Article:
Pricci's Saratoga Diary
For the next 40 days of New York racing, Executive Editor John Pricci will provide his insights on all things Saratoga for the 35th consecutive year in his original "Saratoga Diary." It debuted in 1977, the year Seattle Slew won the Triple Crown and Jatski was placed first in the Travers Stakes following the disqualification of Run Dusty Run. So keep up with the cold exactas, hot issues, and build your own stable of live horses, all from John's unique perspective, exclusively at

Saturday, September 04, 2010

Vindication for Quality Road; Here Comes Ben Gets His Stripes


September 4, 2010

Dear Diary,

Forget the Whitney, this was more like it.

In the Whitney a month ago, the sensationally fast Quality Road set a dawdling pace, letting his competition into the fray, including the eventual winner, Blame.

The narrow defeat cost him the protem lead among this country’s older horses, which may be his again after his comprehensive 4-¾ length victory in the Woodward at weight for age.

“I certainly think we can make a strong argument,” said winning trainer Todd Pletcher. “He’s accomplished a lot this year with the Donn, the Met Mile, and this race. He’s certainly put himself in a position, if he wins the next one.”

The next one is the Breeders Cup Classic, where he is expected to meet recent conqueror Blame at equal weights. Blame, who was getting from five pounds from Quality Road while beating him by a head in the Whitney, will race next in the Jockey Club Gold Cup at Belmont Park, October 2.

“The plan all along has been to go from here to the Breeders’ Cup Classic,” Pletcher explained. “We’ll have his next-to-last work at Belmont Park and his final work at Churchill. So we’ll probably go to Churchill Downs 12 or 13 days out.”

That’s Plan A, just like the one he mapped out for winning the Woodward. “[Arcodoro] showed enough pace that we were able to maneuver outside him and get the trip we wanted. It went exactly like we talked about it in the paddock.”

Unspectacular yet comprehensive, the track wasn’t yielding particularly fast times all day and indeed was a bit tiring in the stretch. In the Woodward, and even in the 7 furlong Forego preceding it, no one was able to crack the :13-second mark for the final sixteenth of a mile.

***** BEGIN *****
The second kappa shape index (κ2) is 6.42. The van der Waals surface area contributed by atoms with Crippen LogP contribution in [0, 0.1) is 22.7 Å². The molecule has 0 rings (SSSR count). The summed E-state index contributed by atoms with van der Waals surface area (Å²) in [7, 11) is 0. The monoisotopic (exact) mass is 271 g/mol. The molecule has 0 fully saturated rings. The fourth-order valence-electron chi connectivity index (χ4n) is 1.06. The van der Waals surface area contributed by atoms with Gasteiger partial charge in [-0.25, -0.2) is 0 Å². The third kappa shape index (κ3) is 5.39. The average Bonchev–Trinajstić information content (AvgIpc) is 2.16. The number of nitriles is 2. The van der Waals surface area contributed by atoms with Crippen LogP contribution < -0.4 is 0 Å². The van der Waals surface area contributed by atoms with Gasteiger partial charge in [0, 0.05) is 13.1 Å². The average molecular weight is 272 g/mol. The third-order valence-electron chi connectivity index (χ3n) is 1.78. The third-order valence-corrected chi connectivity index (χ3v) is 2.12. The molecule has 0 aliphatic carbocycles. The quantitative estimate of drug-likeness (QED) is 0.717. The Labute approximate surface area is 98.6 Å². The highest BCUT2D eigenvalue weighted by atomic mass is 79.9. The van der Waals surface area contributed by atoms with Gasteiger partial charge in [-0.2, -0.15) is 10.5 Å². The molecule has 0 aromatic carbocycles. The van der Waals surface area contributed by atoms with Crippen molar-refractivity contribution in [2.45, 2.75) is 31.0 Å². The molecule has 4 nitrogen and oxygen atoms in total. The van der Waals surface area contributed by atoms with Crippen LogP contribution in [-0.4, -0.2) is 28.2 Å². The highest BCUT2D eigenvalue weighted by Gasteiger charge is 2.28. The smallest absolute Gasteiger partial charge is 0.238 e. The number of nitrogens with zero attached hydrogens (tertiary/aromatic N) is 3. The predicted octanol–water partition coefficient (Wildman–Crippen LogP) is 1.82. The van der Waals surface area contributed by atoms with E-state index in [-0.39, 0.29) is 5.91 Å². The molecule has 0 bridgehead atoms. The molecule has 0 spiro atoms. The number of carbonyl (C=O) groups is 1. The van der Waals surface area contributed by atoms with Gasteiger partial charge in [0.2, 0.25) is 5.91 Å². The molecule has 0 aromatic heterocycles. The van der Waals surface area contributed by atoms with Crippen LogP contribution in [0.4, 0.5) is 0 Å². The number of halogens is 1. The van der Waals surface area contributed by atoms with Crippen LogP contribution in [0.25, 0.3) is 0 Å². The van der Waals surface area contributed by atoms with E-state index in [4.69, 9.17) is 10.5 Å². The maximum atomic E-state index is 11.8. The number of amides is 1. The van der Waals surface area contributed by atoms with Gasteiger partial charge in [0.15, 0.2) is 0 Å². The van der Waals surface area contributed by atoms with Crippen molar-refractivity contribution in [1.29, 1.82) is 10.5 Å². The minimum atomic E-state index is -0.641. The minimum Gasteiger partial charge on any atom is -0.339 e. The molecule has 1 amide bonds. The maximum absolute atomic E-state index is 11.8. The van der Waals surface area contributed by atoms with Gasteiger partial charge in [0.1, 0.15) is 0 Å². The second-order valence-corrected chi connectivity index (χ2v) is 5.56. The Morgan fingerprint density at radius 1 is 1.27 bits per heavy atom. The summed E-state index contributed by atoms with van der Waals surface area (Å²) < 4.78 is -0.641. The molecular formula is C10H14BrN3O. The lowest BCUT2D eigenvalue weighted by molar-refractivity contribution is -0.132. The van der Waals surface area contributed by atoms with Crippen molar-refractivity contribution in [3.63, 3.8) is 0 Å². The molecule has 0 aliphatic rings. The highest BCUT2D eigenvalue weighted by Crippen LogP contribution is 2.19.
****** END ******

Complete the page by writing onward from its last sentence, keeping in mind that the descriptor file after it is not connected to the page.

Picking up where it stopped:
But that’s all that was required for Quality Road to defeat the invading Mythical Power for Bob Baffert, who had a half length advantage on Tranquil Manner.

“He was much, much better than last time‘” John Velazquez said. “In the Whitney I was struggling to get him going. Today he was much more willing and much more on the bridle.” Quality Road was Velazquez’s fourth winner on the card and his easiest.
“In these situations, anything less than a win is unacceptable,” Pletcher said.

Here Comes Here Comes Ben

When horses suddenly get good, sometimes you need to get on the road to find out just how good they are.

Here Comes Ben is a late developing son of Street Cry and the four-year-old got good this spring and summer at Churchill Downs. Real good.

So good, in fact, that his two most recent performance figures were as good as all the Grade 1 winners in the Forego. In fact, he’s not lost a race since turning 4 in January.

Given time wisely by trainer Charles Lopresti to recover from those enervating efforts, he shows up in Saratoga for his class test. Not so much that it was Saratoga, or even a Grade 1, but at level weights of 124 pounds? That’s a real test.

As much weight as multiple Grade 1 winner Vineyard Haven, Grade 1 winner Warrior’s Reward, and multiple graded winners Big Drama and You And I Forever.

Ridden by Alex Solis, who was 1-for-36 at the Spa going into the Forego, rode him for the third straight race, achieving similar success in each instant.

Solis had his horse in position to win behind a strong pace throughout, waited for everyone to fire their best shot before making the last run and taking the lead 100 yards from the wire.

“[The Forego] is one of the reasons I came here because I’ve ridden this horse at Churchill Downs,” said Solis. “The first time I rode him I thought that he could be a Breeders’ Cup horse.”

The runnerup, Big Drama, keeps on running his eyeballs out, but that Grade 1 is still alluding him. Perhaps he can get it while the world is watching:

“Eibar [Coa] did a great job keeping the favorite down on the rail but he had to use our horse a little to do that,” said trainer David Fawkes. “We'll take him home for a little while, see how he is, and then point him towards the Breeder's Cup.”

He could meet up with Here Comes Ben Again at Churchill in the fall.

“There won’t be many seven-furlong races for him,” Lopresti said in the winners circle, “so we’re going to have to make decision. I was a little intimidated coming up here because I’ve never run in a Grade 1 before.

“Alex has been telling me all along he’s a really good horse. We brought him up here two weeks ago and he trained really well and did everything right. We had to see if he was this kind of horse, and he proved it today.”

Here Comes Ben was timed in 1:22.50 for his ¾-length victory over Big Drama. Favorite Vineyard Haven, empty when it counted most, was 1-½ lengths farther back in third.

Written by John Pricci

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